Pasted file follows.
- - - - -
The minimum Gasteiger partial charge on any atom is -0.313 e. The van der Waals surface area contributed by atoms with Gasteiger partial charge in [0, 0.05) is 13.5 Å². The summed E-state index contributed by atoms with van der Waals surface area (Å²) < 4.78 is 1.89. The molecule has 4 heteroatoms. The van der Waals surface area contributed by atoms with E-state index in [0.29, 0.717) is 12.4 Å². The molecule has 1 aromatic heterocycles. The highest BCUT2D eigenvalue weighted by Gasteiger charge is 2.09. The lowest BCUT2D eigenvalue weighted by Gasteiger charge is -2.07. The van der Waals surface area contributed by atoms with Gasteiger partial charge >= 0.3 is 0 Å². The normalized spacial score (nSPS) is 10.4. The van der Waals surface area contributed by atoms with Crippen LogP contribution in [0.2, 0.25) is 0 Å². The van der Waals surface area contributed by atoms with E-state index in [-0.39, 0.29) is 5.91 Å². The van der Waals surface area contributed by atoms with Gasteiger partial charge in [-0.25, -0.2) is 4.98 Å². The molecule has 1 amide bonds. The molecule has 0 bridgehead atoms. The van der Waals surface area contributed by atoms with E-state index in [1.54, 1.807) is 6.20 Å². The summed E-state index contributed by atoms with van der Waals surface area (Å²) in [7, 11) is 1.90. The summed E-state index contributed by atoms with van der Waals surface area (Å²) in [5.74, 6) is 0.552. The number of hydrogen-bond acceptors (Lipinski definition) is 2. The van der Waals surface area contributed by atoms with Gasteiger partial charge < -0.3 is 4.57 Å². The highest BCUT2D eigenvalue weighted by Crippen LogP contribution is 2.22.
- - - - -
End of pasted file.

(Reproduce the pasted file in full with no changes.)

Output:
The minimum Gasteiger partial charge on any atom is -0.313 e. The van der Waals surface area contributed by atoms with Gasteiger partial charge in [0, 0.05) is 13.5 Å². The summed E-state index contributed by atoms with van der Waals surface area (Å²) < 4.78 is 1.89. The molecule has 4 heteroatoms. The van der Waals surface area contributed by atoms with E-state index in [0.29, 0.717) is 12.4 Å². The molecule has 1 aromatic heterocycles. The highest BCUT2D eigenvalue weighted by Gasteiger charge is 2.09. The lowest BCUT2D eigenvalue weighted by Gasteiger charge is -2.07. The van der Waals surface area contributed by atoms with Gasteiger partial charge >= 0.3 is 0 Å². The normalized spacial score (nSPS) is 10.4. The van der Waals surface area contributed by atoms with Crippen LogP contribution in [0.2, 0.25) is 0 Å². The van der Waals surface area contributed by atoms with E-state index in [-0.39, 0.29) is 5.91 Å². The van der Waals surface area contributed by atoms with Gasteiger partial charge in [-0.25, -0.2) is 4.98 Å². The molecule has 1 amide bonds. The molecule has 0 bridgehead atoms. The van der Waals surface area contributed by atoms with E-state index in [1.54, 1.807) is 6.20 Å². The summed E-state index contributed by atoms with van der Waals surface area (Å²) in [7, 11) is 1.90. The summed E-state index contributed by atoms with van der Waals surface area (Å²) in [5.74, 6) is 0.552. The number of hydrogen-bond acceptors (Lipinski definition) is 2. The van der Waals surface area contributed by atoms with Gasteiger partial charge < -0.3 is 4.57 Å². The highest BCUT2D eigenvalue weighted by Crippen LogP contribution is 2.22.